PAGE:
Part 8: Let’s Build a Bonfire (Christian But Not series)

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Ziv walked along the path as it wound through small campsites on its way up a mountain. It was just past midnight, and the darkness pressed in on him as he hurried along. The tiny individual lights of the camp fires he passed, those that were still lit, reassured him that he was not alone, but did little to chase away the darkness. Ziv tried not to breathe through his nose, for each breathe brought with it a nasty odor of decay that seemed to come from all around him. Covering his nose with the top of his shirt had only made breathing harder, so he had given up and was now rushing up the path heading toward an unknown destination. All he knew was that he had to somehow rise above this evil darkness.

As he walked, Ziv noticed that some of the campfires he passed, as small as they were, were slightly brighter than others. Were they larger fires? Were their fuel sources different than the smaller fires? Or were they being better maintained? Not only that, but the rotten odor seemed to disappear the closer he got to those fires. Ziv’s curiosity made him want to stop at the next bright fire to ask, but a particularly foul odor suddenly swirled out from the dark site he was just passing, overcoming all thoughts of the fires. He had to get out of this nastiness.

Slowly he climbed higher than the campfires, seeing less and less of them. The darkness was still pressing in, but not quite as strongly as earlier. He was relieved that the odor was also decreasing. When he could no longer smell the tainted air, he stopped and looked around. The path ahead of him, illuminated by the stars as they began to come out as clouds dissipated, continued up the mountain, disappearing around a curve about twenty feet from him. On both sides of him scraggly bushes filled the spaces between tall evergreen trees. Branches stuck out at every angle, as if to grab any passerby who carelessly got too close. Behind him was the path he had just climbed. Where should he go? Going down was out of the question, and he didn’t want to attempt pushing his way through the underbrush, so sighing, he turned back to the only option he felt he had. Forward. When he got to the curve, he took one last look back, then determinedly faced forward and continued walking, not knowing what he would find.

What he found was a rock. A very large rock. A rock so white it seemed to glow in the dark, making it stand out from everything else. Ziv followed the path as it circled the rock and returned to the curve from which he had just emerged. There were no side paths splintering off from this main one. Apparently, this was the final destination of this path.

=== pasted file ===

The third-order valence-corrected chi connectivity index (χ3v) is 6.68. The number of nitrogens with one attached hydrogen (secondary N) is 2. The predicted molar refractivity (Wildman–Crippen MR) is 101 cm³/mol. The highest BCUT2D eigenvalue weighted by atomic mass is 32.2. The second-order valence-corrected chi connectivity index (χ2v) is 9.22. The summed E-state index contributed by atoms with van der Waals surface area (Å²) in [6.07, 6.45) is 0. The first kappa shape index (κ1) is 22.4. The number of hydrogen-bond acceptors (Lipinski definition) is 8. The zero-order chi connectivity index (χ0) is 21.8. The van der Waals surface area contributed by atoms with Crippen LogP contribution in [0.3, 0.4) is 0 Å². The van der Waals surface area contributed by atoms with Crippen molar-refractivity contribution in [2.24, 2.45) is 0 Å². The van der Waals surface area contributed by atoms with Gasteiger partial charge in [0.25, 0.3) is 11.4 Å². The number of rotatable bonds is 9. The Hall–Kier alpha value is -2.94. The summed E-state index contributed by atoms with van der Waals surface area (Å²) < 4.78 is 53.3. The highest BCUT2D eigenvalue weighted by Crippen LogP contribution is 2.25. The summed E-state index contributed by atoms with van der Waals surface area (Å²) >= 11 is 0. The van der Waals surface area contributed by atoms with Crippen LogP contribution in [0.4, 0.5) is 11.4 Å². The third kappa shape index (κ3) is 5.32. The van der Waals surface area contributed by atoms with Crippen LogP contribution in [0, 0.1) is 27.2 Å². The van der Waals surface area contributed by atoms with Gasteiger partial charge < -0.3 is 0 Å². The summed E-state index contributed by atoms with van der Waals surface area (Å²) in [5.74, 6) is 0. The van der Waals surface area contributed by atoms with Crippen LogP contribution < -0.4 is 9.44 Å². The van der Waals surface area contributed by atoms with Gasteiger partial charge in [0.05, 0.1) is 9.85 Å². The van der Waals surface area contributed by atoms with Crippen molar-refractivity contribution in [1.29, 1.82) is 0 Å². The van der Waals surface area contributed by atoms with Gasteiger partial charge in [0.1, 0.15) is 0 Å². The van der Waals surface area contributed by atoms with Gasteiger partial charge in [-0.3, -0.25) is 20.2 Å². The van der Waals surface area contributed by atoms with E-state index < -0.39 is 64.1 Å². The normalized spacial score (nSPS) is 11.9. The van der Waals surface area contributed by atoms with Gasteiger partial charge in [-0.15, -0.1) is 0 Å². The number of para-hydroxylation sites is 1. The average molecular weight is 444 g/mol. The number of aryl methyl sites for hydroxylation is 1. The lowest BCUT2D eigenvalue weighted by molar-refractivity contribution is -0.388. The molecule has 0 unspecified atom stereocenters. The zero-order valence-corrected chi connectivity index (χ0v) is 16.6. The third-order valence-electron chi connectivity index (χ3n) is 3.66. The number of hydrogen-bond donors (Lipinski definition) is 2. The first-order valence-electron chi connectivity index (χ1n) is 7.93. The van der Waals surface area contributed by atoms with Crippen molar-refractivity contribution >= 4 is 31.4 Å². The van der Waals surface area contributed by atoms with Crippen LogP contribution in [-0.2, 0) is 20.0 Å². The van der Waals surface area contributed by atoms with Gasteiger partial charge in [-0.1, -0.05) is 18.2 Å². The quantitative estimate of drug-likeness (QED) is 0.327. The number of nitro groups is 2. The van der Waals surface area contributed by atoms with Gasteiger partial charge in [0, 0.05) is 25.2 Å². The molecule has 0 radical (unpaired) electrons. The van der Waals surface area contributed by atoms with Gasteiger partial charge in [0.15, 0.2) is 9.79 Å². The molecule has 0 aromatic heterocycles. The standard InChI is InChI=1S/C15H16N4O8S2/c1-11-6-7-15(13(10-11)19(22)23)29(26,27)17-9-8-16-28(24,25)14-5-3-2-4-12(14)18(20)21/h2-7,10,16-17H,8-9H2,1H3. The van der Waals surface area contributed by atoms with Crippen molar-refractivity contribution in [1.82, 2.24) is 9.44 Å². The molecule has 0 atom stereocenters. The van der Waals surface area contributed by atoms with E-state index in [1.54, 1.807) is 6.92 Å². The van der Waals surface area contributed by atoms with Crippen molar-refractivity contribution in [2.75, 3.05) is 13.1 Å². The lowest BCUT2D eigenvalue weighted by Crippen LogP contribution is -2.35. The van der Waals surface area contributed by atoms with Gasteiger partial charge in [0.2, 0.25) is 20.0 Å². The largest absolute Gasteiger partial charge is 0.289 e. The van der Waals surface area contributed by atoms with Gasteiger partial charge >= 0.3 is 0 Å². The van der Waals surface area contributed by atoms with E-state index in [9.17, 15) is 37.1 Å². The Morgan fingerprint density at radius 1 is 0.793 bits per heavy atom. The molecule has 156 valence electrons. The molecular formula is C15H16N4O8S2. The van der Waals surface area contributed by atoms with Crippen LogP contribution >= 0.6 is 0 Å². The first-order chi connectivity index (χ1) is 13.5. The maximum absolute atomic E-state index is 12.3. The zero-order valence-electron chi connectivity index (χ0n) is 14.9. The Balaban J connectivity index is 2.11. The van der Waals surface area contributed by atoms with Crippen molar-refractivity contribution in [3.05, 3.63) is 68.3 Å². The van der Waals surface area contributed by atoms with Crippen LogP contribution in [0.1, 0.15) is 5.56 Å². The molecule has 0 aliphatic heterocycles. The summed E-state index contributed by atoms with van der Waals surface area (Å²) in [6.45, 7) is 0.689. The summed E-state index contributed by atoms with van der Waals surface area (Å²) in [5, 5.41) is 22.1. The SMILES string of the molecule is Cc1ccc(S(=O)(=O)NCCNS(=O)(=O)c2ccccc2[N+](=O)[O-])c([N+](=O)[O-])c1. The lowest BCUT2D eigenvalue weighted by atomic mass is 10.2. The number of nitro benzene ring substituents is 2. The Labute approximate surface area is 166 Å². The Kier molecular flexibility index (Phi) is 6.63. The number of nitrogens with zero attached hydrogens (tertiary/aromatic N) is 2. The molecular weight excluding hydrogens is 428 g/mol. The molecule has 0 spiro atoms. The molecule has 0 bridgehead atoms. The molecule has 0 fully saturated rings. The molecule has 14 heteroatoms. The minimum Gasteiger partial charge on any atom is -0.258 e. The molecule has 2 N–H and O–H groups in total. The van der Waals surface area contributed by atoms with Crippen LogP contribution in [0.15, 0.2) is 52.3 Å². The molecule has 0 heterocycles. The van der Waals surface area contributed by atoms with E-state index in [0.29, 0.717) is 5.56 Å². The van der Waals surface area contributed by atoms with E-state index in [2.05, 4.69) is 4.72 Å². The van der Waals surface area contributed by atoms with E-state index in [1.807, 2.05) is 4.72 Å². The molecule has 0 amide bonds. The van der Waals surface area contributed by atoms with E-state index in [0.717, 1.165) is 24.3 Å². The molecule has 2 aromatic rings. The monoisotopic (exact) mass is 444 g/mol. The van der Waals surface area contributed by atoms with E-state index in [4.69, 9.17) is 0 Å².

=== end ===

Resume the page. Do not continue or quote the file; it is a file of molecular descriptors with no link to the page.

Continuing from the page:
Not wanting to go back down, he decided to climb atop the rock. It would provide a safe place to rest as he considered what to do next. Finding some foot and finger holds, he managed to pull himself up until he was sitting at the top of the rock. It was as hard as he had expected, but that gave him a sense of security. It would not be crumbling under his weight. What he hadn’t expected was its warmth. At this time of night, it should have been cold, having lost its daytime heat. Yet, here it was, well past midnight, and this rock felt as warm as if it were midday. Confused, but thankful, he settled down in delight, enjoying the clean fresh air and bright stars. His gaze eventually wandered down the slope of the mountain that lay before him. If he looked hard enough, he could just barely make out a few tiny sparks of light. Although most campfires apparently had gone out, a few were still burning. Feeling safe and cozy, he began to doze.

Suddenly a voice jarred him awake as it called from somewhere below him, “Hi, up there. Room for one more?”

Apprehensive about who this stranger might be, he called back, “Who are you?”

“A friend,” came the swift reply.

Had one of his friends followed him? Although the voice sounded somewhat familiar, he couldn’t place it with a face. Besides, he had not heard anyone approaching, neither while he was walking or while he was on top of this rock. If it was a friend, how did he find him? Ziv needed to take a look, but leaning over the edge of the rock was not an option, not if he wanted to keep his balance. And, in spite of the star light, he probably wouldn’t be able to see the guy well enough in the dark to identify him.  So instead, he asked another question. “What’s your name?”

“Ryder.”

“Where did you come from?”

“A long distance. Can I come up? It will make talking easier.”

Ziv frowned. Why was he being so mysterious? Was he was a thief? If so, he would be disappointed. Or was he friendly like he said? Something in his voice made Ziv want to believe the latter. He decided to trust his gut. “Sure, come on up,” he called back.

When the stranger came into view, Ziv scooted over making room for him to sit. Ryder quickly joined him, giving out a loud, relieved sigh as he stretched out his legs.

“Amazing how the warmth of this rock is so soothing after a long hike. Wouldn’t you say so?”